Cities Skylines 2 Money Making Guide: How to Become Cash Flow Positive

Also known as that time JR became an oil baron, ruler of JRsgard.

by J.R. Waugh
Cities Skylines 2 Money Making Cash Flow Positive
Image: Attack of the Fanboy

Cities: Skylines 2 can become a massive time-sink when you’re trying to make enough money to become cash-flow positive. It’s a rough journey where you make a ton of compromises, but embrace your mistakes and build upon them to make an amazing, money-printing metropolis.

The secrets to making money in Cities: Skylines 2 are certainly difficult to unearth, and there’s no small part played by exploration of the game’s mechanics. But I dove deep into the game, and came back with a treasure trove of precious tips for you to enjoy!

Making Money in Cities: Skylines 2 — How to Stay Cash Flow Positive

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I gave you an initial guide to stop losing money in Cities: Skylines 2, and while it makes sense, a good deal more effort will be needed to make some crazy inroads to become cash-positive. You’ll want to do the following:

  • Pay attention to the type of terrain you choose before starting your city, and the resources it yields
  • Build low-density housing primarily, with occasional commercial zones, and always use the marquee tool
  • Stick to small clusters of squares, 3×3, 4×4, 5×5 for the most part when building housing at first
  • Unlock milestones a lot, they will be instrumental in keeping you afloat until you become self-sufficient
  • Once you reach level 3 and beyond, build specialized industries like farms and mines
  • Build industrial zones to surround those specialized zones, and watch your profits soar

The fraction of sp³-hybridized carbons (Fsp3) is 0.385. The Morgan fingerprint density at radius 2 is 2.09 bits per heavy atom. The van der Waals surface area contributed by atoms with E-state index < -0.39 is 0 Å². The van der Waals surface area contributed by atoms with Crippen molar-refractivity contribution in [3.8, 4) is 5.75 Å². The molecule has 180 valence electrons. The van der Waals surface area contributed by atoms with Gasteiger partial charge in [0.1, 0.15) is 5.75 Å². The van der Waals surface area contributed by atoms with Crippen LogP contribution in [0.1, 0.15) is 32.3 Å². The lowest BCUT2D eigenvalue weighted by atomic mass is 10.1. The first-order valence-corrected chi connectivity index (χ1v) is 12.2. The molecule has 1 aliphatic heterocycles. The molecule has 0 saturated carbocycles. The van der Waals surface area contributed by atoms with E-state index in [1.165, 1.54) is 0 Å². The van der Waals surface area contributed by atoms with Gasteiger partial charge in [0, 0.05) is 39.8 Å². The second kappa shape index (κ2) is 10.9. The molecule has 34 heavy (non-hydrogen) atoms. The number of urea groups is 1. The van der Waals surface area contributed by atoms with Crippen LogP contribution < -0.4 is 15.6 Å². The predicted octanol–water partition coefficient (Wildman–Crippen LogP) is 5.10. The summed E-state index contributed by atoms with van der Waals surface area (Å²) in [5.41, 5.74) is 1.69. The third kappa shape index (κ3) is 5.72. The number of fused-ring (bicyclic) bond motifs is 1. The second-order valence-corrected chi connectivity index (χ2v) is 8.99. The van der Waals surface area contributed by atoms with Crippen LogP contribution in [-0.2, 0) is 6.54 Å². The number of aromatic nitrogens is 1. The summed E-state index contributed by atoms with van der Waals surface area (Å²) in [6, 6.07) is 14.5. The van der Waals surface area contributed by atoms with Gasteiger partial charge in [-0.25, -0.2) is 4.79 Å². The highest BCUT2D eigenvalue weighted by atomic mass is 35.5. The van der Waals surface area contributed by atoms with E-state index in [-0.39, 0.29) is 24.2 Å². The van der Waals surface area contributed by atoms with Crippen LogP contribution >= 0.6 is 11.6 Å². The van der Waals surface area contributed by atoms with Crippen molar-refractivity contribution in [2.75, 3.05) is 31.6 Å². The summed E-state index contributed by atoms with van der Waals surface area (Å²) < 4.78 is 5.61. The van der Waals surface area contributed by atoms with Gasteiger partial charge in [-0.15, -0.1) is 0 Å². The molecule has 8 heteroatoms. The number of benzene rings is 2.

Related: Cities: Skylines 2 Review — Hooked on Urban Planning

But instead of just offering bite-sized tidbits, I thought I’d go in-depth for each of these, as you’ll want to keep your city growing. Do these, and you won’t even need to use the game’s loan feature. I transformed my city from a humble small town into JRsgard, an oil-rich metropolis that can’t stop printing money and enticing outsiders with its 0.3% unemployment rate.

Pay Attention to Your Resources to Make Money in Cities: Skylines 2

When choosing your terrain type, check the resources on the bottom, typically highlighting grains, wood, and oil. This allows you to plan out your money-making endeavors before even beginning your playthrough. Industry is your friend, as you’ll see in later points I’ll raise about this game. I encountered plentiful wood, ore, and oil on my map, and was able to build into that.

Spread Out Your Houses With Commerce in Between

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You want commercial zones not to cannibalize each others’ business. You can technically plot out future stores based on the customer presence shown on the terrain (orange-to-green being the colors you want to see) but you can cheat this by building clusters of residences with small 3×3 or 2×2 stores and eateries, getting bolder when your population grows.

Don’t be discouraged if you see squares go unused — they will get their time to shine as you expand. When building, create grids out of your streets, creating perpendicular intersections to make as many spaces available for homes and stores as possible. Pay attention to the demand meter: as long as it’s got demand, you can build zones that correspond to it, and it’ll grow rapidly after expanding, especially when you grow your industry.